You see, I have real problems with the idea that there are some things I 'must' or have an 'obligation' to do, by contrast with the things I desire for myself. To my mind, I don't do things 'for myself', or 'for others' but simply for a reason. Anything else would be irrational. But maybe I mean something different by 'reason' than you do. Being 'fun' is a reason, so I do some things for fun. But sometimes you have avoid things which would be fun, or do things which are positively not fun. It might be fun to knock a policeman's helmet off, but the reason for not doing so is (in most cases) stronger.

This is where the real problem arises. Just because, being a philosopher (or a moral philosopher) you aim to understand and see more, there is a danger that you see reasons for action that other persons fail to see, or indeed that you will see through what others mistakenly take to be valid reasons for action. In other words, it's simply about being true to what you know.

Following this line of reasoning, it would be perfectly logical — perfectly rational — to come to the conclusion that, as a result of what you now know (which you didn't know before) you realize that in the past you have been more moral, more ethical than you ought to have been. You foolishly allowed yourself to be swayed by irrational considerations into doing acts which won moral praise from others, which you ought not to have done, and would not have done had you known better.

Let's say you are a previously ardent Christian who reads Nietzsche and concludes that much of what you thought was ethical is merely the expression of 'herd morality'. You unwittingly allowed your emotions to be manipulated by others to their own ends. Or, let's say you are a previously ardent Socialist who reads Ayn Rand and discovers the 'virtue of selfishness'.

I am not putting forward these philosophers as necessarily representative of my own views; I am merely stating a point of principle. If you look into morality with the unblinking eye of a philosopher seeking truth, there's no saying in advance what you may discover or where your investigations may take you.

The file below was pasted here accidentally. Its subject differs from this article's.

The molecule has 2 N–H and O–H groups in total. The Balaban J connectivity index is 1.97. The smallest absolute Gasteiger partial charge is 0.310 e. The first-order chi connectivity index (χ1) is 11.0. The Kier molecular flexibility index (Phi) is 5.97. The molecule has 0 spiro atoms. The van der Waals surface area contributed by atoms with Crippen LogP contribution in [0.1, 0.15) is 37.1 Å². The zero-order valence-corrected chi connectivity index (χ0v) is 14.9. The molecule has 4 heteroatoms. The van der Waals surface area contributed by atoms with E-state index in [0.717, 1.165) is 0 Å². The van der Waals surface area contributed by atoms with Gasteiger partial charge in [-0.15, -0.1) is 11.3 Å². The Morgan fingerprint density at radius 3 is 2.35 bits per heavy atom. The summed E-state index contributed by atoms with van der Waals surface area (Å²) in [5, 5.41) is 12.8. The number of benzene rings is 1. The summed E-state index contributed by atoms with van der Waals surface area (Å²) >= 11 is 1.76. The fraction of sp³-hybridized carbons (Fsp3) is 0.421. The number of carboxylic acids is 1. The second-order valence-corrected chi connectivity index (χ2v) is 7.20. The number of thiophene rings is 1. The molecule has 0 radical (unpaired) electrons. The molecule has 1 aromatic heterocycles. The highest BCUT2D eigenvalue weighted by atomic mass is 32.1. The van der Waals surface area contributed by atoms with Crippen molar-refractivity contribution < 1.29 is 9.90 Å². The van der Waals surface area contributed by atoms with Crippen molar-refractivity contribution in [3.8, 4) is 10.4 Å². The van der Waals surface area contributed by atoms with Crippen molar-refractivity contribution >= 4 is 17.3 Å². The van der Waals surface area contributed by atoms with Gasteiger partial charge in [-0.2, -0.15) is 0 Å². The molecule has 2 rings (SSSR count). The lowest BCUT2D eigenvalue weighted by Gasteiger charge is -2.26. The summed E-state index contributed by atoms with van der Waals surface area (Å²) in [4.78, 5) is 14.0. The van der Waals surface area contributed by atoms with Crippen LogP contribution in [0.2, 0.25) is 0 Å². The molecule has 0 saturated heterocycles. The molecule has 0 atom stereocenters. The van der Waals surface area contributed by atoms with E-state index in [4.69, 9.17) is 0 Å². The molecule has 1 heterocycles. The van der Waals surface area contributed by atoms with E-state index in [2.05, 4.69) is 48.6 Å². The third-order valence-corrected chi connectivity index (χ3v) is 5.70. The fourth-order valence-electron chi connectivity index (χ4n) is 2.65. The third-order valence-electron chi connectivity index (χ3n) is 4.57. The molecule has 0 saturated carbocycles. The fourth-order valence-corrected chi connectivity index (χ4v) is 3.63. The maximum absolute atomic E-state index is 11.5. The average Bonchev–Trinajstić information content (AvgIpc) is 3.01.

What I believe is true — and I don't consider it arrogant to say this — is that the study of philosophy has made my life better. I don't mean this in a moral sense, or a non-moral sense because I don't recognize the distinction. I see meaning, where others struggle to see meaning. But nor is 'helping others to see' a reason for what I do. How could it be, if I didn't have a reason to be a philosopher which was a reason for me?

Tuesday, January 5, 2010

Camus on absurdity: case of Roger Federer


On Mon, Jan 4, 2010 at 23:16:08
Alvin asked this question:

In the Myth of Sisyphus, I don't quite understand the core concept of absurdity. Camus says that our attempt to find a meaning of life is futile. But it is possible that we make our own isn't it? Roger Federer's meaning of life might be enjoying the best out of tennis and having a great family. Camus also said that we tend to avoid the absurd feeling through the so called 'act of eluding' which manifests itself as hope. Is Federer's meaning of life hope in this case? What is Federer eluding then? What is so unfruitful about this thought, this playing tennis? Isn't this the true meaning of life?

For those not in the know, here is the Federer newsflash from 23 December 2009, courtesy of celebrity-babies.com:

Tennis ace Roger Federer will undoubtedly be checking his list twice this Christmas!

The 28-year-old World No. 1 on Tuesday shared a new family photo via Facebook. Identical twins Myla Rose and Charlene Riva, 5 months today, are seen sitting contently for Roger and wife Mirka, whom he wed in April.

'Many fans have asked for an updated picture of our girls so we thought we’d post this picture for the holiday season,' Roger writes. 'Our entire family wishes you a safe and happy 2010.'

I am guessing that many, or most persons — including Alvin — faced with the choice of contemplating the absurdity of human existence or being Roger Federer would choose to be Roger Federer. On Alvin's reading, however, Camus would rather contemplate the absurdity of human existence. This is preferable to succumbing to the illusion of hope, eluding the existential question which every human being must ultimately face.

In other words, the case of Roger Federer is (according to Alvin) a reductio ad absurdum of Camus' views on absurdity.

The first thought that occurs to me is, How can Alvin be so sure that Federer hasn't read Camus?

Let's imagine two possible worlds, each very similar to the actual world — in fact, one of them might be the actual world, we just don't know which — with two Roger Federers, Federer1 and his counterpart Federer2. Federer1 has read Camus, Federer2 has never heard of the French philosopher. Asked whether he thinks life is absurd, Federer2 replies, 'How can my life be absurd? I have my tennis, and my family!' Federer1, on the other hand, says, 'Yeah, I agree. I like to read Camus in the locker room, it helps me focus on my tennis.'